Sugar Free

lump-sugar-549096_1280I have given up sugar. No, I’m not asking for a pat on the back, I’ve simply done something I’ve always wanted to do. But that said, never in my wildest dreams did I ever realize just how addicted I’ve become to it and how difficult it would be to let go of. Gripped by a kind of cold turkey, and I’m not trying to be melodramatic here, I’ve staggered through the week surprised by it’s sheer power over me. You just don’t realize how a simple little thing like sugar can actually dominate and overwhelm your life. Suddenly, waking up to a day without it is not a pleasant thought. I can’t begin to imagine the impact on those whose addictions go way beyond that of sugar. However, I must say it seems to be getting a little better, but as I say this the red lights flash. I’m only too aware of the danger of that kind of thought, but I’m determined to beat this.

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About Don

I love life. Sometimes it makes sense, other times not. Discerning its underlying patterns and beauty always provides great reward and meaning and is a passion I ineptly follow. I feel deeply attached to nature and love the sea with its distinct moods and colour and find walking along its beaches wonderfully inspiring. Writing, sketching and photography is a sheer joy for me and the blog is one of the places I am able to express these pursuits.
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42 Responses to Sugar Free

  1. Hariod Brawn says:

    I use a sucralose-based sweetener Don, trademarked as ‘Splenda’ here in England. It solves the calorie problem of sugar, yet I’m not entirely convinced it’s perfectly healthy – some say it can reduce gut bacteria.

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    • Don says:

      Thanks Hariod. That’s also the problem I have with sweeteners – not sure how healthy they are. My problem is I love tea and drink quite a bit of it and it’s the sugar in the tea. Trying to get used to tea without sugar – not easy 🙂

      Liked by 1 person

      • Hariod Brawn says:

        I certainly found Aspartame-based sweeteners to be ghastly tasting Don, whereas with sucralose I can’t taste the difference, and I’ve never had any gut issues with it after what is now several years of consuming it. I’ve spent many years of living without added sugar previously, though I prefer sweetened tea and know it’s not simply a case of needing to be weaned off it – it’s a preference; simple as that. 🙂

        Liked by 1 person

      • Val Boyko says:

        Don and H .. A recent report here In the US questioned the natural good ness of Splenda. A natural sweet alternative is truvia and stevia which are plant based but not fruit (calorie) based. I also read some great stuff about Xylitol as a sweetener and a preventer or inflammation in the body and gums. I add it to my neti pot salt rinse for my sinuses .., with some great results.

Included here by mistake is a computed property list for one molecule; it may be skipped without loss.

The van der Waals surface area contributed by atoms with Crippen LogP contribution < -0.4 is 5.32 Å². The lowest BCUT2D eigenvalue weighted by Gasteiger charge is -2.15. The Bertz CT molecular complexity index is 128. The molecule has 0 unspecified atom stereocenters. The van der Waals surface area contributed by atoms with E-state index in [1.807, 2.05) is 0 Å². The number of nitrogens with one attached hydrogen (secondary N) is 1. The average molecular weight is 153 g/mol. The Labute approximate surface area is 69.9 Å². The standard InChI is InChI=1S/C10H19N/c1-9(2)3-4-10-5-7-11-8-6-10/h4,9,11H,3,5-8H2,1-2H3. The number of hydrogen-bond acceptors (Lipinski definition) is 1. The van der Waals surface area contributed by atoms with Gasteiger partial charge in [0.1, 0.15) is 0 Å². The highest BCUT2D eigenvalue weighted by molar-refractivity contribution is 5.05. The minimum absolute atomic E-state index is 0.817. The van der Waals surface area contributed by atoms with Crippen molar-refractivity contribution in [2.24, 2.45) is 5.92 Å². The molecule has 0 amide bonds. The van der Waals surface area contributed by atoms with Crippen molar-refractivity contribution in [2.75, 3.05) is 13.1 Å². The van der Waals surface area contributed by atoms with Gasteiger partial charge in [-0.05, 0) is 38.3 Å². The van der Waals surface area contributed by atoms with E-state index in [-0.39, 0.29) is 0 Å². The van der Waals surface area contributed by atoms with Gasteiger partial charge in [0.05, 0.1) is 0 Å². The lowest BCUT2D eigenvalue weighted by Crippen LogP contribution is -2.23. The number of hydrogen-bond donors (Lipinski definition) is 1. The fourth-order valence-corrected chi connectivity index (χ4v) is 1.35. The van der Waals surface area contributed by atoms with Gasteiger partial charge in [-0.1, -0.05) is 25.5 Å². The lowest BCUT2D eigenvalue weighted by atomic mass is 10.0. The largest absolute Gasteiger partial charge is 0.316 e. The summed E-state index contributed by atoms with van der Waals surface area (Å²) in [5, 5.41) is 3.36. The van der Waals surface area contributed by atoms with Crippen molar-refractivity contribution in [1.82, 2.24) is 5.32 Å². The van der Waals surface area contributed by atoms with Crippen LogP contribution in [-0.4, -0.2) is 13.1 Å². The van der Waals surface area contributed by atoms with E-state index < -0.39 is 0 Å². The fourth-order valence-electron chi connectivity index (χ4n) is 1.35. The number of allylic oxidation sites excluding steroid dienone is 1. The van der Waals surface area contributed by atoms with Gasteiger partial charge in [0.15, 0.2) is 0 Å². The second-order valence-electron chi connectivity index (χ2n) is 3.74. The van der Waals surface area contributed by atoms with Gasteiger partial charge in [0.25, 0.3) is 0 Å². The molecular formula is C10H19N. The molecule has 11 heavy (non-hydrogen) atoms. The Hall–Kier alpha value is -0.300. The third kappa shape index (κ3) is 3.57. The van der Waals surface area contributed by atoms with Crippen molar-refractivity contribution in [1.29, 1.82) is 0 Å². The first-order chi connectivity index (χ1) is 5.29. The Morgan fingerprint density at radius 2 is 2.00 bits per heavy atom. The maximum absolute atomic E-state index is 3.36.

Hope this isn’t TMI!

        Liked by 1 person

      • Don says:

        Thanks for that Val. Have they done any tests on Truvia and stevia?

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      • Don says:

        Hariod, I also have to say that I prefer sweetened tea. I just find it extremely difficult to drink unsweetened tea. I don’t think I could ever get used to it. 🙂

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  2. Dan Antion says:

    Good luck. If it helps, I’ll eat part of your share. Giving up sugar would mean giving up chocolate and that’s just not going to happen.

    Liked by 1 person

  3. Oh my goodness. I don’t know if I could ever do that – I grew up in a home that a meal wasn’t finished until you ate your dessert. I’m afraid I’ve clung to that teaching!
    Oddly enough, Teresa and I decided to become pescaterians ten days ago – we’ve always felt in our hearts we were vegetarians but couldn’t quite put it into practice. This seems the best way to ease into it! The shrimp were delicious last night!!
    Best wishes for the sugarless life. You have my deepest admiration.

    Liked by 1 person

  4. nrhatch says:

    As you struggle with your addiction . . . peering through the fog of a brain screaming out for SUGAR . . . you might enjoy this:

    https://nrhatch.wordpress.com/2013/10/10/heaven-im-in-heaven/

    Liked by 1 person

  5. Kathy says:

    I did enjoy ‘heaven-im-in-heaven 🙂 Can you have honey, Don? I have black tea – rooibos, with a slice of ginger root, lemon and honey. It’s as good as a hot toddy. If you can get through the cold turkey you’ll find your need for sweet things will subside. Don’t give up, it’s worth it!

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    • Don says:

      I have been using honey Kathy and its been fine in some of the other teas, but not nice in normal tea and I’m a sucker for normal tea. No, I’m not going to give up. I’ll find a way with normal tea.

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  6. Good for you, Don! Like any addiction, it takes a while to kick.
    Two months ago, I learned how addicted I was to sugar: as long as I didn’t taste it, I did very well; but one taste and then it was another, and another…